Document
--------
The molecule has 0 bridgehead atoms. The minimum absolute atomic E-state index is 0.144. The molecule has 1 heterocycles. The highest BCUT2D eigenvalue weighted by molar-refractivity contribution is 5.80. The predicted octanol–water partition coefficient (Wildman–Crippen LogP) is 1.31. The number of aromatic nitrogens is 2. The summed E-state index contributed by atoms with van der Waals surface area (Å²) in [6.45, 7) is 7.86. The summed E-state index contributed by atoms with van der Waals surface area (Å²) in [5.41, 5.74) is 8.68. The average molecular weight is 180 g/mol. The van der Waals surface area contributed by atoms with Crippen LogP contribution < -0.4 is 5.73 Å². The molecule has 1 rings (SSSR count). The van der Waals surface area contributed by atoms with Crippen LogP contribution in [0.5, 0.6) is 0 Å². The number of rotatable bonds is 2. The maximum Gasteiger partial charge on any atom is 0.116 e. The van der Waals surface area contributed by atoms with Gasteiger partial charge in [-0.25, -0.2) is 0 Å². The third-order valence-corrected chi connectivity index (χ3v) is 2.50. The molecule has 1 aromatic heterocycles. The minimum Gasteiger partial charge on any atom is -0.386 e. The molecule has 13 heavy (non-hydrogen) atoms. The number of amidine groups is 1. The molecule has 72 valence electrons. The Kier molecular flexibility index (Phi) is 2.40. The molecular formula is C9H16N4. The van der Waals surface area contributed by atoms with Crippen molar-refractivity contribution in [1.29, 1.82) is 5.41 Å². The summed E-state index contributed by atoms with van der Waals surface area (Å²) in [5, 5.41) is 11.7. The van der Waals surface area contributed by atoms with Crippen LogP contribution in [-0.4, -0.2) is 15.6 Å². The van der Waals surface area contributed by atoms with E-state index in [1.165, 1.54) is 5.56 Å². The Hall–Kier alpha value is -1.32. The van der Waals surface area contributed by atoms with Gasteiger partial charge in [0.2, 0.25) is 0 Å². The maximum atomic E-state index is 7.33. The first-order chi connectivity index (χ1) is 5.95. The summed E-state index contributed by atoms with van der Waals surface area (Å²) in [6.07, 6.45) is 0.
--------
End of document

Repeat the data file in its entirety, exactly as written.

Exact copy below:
The molecule has 0 bridgehead atoms. The minimum absolute atomic E-state index is 0.144. The molecule has 1 heterocycles. The highest BCUT2D eigenvalue weighted by molar-refractivity contribution is 5.80. The predicted octanol–water partition coefficient (Wildman–Crippen LogP) is 1.31. The number of aromatic nitrogens is 2. The summed E-state index contributed by atoms with van der Waals surface area (Å²) in [6.45, 7) is 7.86. The summed E-state index contributed by atoms with van der Waals surface area (Å²) in [5.41, 5.74) is 8.68. The average molecular weight is 180 g/mol. The van der Waals surface area contributed by atoms with Crippen LogP contribution < -0.4 is 5.73 Å². The molecule has 1 rings (SSSR count). The van der Waals surface area contributed by atoms with Crippen LogP contribution in [0.5, 0.6) is 0 Å². The number of rotatable bonds is 2. The maximum Gasteiger partial charge on any atom is 0.116 e. The van der Waals surface area contributed by atoms with Gasteiger partial charge in [-0.25, -0.2) is 0 Å². The third-order valence-corrected chi connectivity index (χ3v) is 2.50. The molecule has 1 aromatic heterocycles. The minimum Gasteiger partial charge on any atom is -0.386 e. The molecule has 13 heavy (non-hydrogen) atoms. The number of amidine groups is 1. The molecule has 72 valence electrons. The Kier molecular flexibility index (Phi) is 2.40. The molecular formula is C9H16N4. The van der Waals surface area contributed by atoms with Crippen molar-refractivity contribution in [1.29, 1.82) is 5.41 Å². The summed E-state index contributed by atoms with van der Waals surface area (Å²) in [5, 5.41) is 11.7. The van der Waals surface area contributed by atoms with Crippen LogP contribution in [-0.4, -0.2) is 15.6 Å². The van der Waals surface area contributed by atoms with E-state index in [1.165, 1.54) is 5.56 Å². The Hall–Kier alpha value is -1.32. The van der Waals surface area contributed by atoms with Gasteiger partial charge in [0.2, 0.25) is 0 Å². The maximum atomic E-state index is 7.33. The first-order chi connectivity index (χ1) is 5.95. The summed E-state index contributed by atoms with van der Waals surface area (Å²) in [6.07, 6.45) is 0.